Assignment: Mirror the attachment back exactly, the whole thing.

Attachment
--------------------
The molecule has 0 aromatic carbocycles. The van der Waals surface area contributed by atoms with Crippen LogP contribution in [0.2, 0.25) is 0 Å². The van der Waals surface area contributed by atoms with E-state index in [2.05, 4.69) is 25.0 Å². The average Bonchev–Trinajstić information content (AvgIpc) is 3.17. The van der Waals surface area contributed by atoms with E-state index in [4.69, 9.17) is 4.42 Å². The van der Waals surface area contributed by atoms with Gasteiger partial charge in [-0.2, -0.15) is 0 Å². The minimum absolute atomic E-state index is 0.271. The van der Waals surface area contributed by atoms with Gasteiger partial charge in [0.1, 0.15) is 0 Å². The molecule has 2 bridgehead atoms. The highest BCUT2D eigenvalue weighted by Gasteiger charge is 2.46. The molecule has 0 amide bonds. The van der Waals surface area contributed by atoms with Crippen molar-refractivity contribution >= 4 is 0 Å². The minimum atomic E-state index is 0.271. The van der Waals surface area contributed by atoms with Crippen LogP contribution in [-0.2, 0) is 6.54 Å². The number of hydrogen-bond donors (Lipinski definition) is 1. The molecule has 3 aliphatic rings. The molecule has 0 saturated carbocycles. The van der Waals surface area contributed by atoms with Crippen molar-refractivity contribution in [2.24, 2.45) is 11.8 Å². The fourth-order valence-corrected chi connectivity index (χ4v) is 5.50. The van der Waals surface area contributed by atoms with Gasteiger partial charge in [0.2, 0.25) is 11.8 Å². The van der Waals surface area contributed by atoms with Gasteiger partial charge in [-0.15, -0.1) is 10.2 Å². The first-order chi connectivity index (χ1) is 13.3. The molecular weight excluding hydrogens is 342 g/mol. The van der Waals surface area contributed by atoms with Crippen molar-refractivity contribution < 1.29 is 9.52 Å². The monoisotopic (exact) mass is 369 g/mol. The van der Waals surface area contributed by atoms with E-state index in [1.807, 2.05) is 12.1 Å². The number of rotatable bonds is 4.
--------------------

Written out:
The molecule has 0 aromatic carbocycles. The van der Waals surface area contributed by atoms with Crippen LogP contribution in [0.2, 0.25) is 0 Å². The van der Waals surface area contributed by atoms with E-state index in [2.05, 4.69) is 25.0 Å². The average Bonchev–Trinajstić information content (AvgIpc) is 3.17. The van der Waals surface area contributed by atoms with E-state index in [4.69, 9.17) is 4.42 Å². The van der Waals surface area contributed by atoms with Gasteiger partial charge in [-0.2, -0.15) is 0 Å². The minimum absolute atomic E-state index is 0.271. The van der Waals surface area contributed by atoms with Gasteiger partial charge in [0.1, 0.15) is 0 Å². The molecule has 2 bridgehead atoms. The highest BCUT2D eigenvalue weighted by Gasteiger charge is 2.46. The molecule has 0 amide bonds. The van der Waals surface area contributed by atoms with Crippen molar-refractivity contribution >= 4 is 0 Å². The minimum atomic E-state index is 0.271. The van der Waals surface area contributed by atoms with Crippen LogP contribution in [-0.2, 0) is 6.54 Å². The number of hydrogen-bond donors (Lipinski definition) is 1. The molecule has 3 aliphatic rings. The molecule has 0 saturated carbocycles. The van der Waals surface area contributed by atoms with Crippen molar-refractivity contribution in [2.24, 2.45) is 11.8 Å². The fourth-order valence-corrected chi connectivity index (χ4v) is 5.50. The van der Waals surface area contributed by atoms with Gasteiger partial charge in [0.2, 0.25) is 11.8 Å². The van der Waals surface area contributed by atoms with Gasteiger partial charge in [-0.15, -0.1) is 10.2 Å². The first-order chi connectivity index (χ1) is 13.3. The molecular weight excluding hydrogens is 342 g/mol. The van der Waals surface area contributed by atoms with Crippen molar-refractivity contribution < 1.29 is 9.52 Å². The monoisotopic (exact) mass is 369 g/mol. The van der Waals surface area contributed by atoms with E-state index in [1.807, 2.05) is 12.1 Å². The number of rotatable bonds is 4.